Smorgasbord by Flickr user CharlesFred. Click image to visit on Flickr.
Say it with me, illustrators: "Photo references are good. Use them." Using references is not copying, it is not cheating. Image references are tools. What's an easy way to make sure you're not trodding on another artist's toes? Search within the Creative Commons.
What is Creative Commons? The Creative Commons license is a legal way for creators to easily share their content with the public. It is not a negation of copyright. There are different kinds of licenses depending on the type of content (music, images, literature, software, and so on) and how the creator wishes to share this material. I release my work under a Creative Commons license (there's a link over in the left column of this page) because I believe that information and influence should (and do) flow freely among creators. The license does not prevent me from earning income from my art. I still own what I make. Creative Commons makes it easier for me to share it with others. You can read more about Creative Commons here.
Even with the Creative Commons license, copyright and usage is a slippery slope. When in doubt, contact the creator, ask permission, and give them credit.
The Flickr Creative Commons search is a fantastic tool for finding photo references for drawing, painting, illustration, or the medium of your choice. You need a Flickr account to use it - it's easy to sign up. Click on the word "Search" in the upper right-hand corner, then click on "Advanced Search." Enter your search terms and parameters, then scroll down to the bottom of the search form, where you will find the Creative Commons box. Click "Only search within Creative Commons-licensed content." And go. You can also browse by license.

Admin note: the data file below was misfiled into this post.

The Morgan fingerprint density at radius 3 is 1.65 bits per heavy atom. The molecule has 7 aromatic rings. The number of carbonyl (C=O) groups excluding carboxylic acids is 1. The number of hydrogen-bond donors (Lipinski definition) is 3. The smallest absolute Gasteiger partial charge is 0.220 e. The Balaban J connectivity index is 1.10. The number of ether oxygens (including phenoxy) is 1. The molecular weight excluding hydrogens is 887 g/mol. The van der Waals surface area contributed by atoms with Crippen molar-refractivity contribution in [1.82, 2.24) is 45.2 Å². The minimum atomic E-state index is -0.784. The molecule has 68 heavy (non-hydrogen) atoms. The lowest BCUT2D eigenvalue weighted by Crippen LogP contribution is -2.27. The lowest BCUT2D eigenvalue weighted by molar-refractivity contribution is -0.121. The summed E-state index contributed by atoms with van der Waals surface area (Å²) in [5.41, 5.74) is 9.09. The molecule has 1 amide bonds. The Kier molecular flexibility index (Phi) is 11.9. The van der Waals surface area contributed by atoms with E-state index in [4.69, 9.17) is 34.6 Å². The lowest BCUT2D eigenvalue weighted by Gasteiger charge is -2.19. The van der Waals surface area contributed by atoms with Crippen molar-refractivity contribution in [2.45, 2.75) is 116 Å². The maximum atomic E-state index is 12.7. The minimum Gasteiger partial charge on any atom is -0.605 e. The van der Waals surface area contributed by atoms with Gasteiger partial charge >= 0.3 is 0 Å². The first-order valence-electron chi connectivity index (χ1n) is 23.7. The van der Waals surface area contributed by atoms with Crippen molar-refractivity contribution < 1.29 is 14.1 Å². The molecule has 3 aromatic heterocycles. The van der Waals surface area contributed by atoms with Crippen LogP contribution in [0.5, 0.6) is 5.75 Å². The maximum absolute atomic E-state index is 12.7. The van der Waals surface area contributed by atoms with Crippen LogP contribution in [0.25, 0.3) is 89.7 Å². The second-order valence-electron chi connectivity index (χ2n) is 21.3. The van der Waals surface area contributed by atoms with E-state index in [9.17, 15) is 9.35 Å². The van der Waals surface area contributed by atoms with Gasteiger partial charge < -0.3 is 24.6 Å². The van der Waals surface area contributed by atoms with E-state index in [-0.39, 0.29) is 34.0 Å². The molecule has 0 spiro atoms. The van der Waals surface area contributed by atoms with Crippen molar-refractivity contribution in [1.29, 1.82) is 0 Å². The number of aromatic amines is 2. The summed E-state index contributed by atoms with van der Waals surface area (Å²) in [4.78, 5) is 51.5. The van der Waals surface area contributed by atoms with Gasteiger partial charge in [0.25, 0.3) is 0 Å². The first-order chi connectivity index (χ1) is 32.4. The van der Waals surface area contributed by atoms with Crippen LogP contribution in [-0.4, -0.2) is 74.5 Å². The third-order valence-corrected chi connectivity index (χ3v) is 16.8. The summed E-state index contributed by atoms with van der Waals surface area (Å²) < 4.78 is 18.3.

UPDATE: Here's a tip from optimization expert Tim Ferriss. Do a Creative Commons search on Flickr, then sort the results by "Most Interesting." You'll get the best images first.
The Flickr Commons (sounds the same, but isn't) is another bountiful image resource. Here are some goodies I found there.
My collaborative sketchbook pal Karo recently posted her favorite Flickr groups for gathering collage material. They are Collage Images, Vintage Illustration, and Mid-Century Illustrated. These groups collect and display images that are old enough to be public domain, or with no known copyright restrictions. Some of the images in the Collage pool are contemporary creations whose owners have provided them for use by others. The ownership of certain original ephemera objects (which are scanned and uploaded to Flickr) are sometimes in question, but this community of artists (usually) acts responsibly in investigating and attributing the sources of these images. Here is a discussion thread on that topic.
These are just a few of the tools artists can use to build their photo reference library. (Beware, your collection will grow when you're not looking. Mine takes up a full filing cabinet.)
Figurative Collage set on Flickr
Great anatomical reference site
Winston Smith, collage artist
Lawrence Lessig, copyright reform guru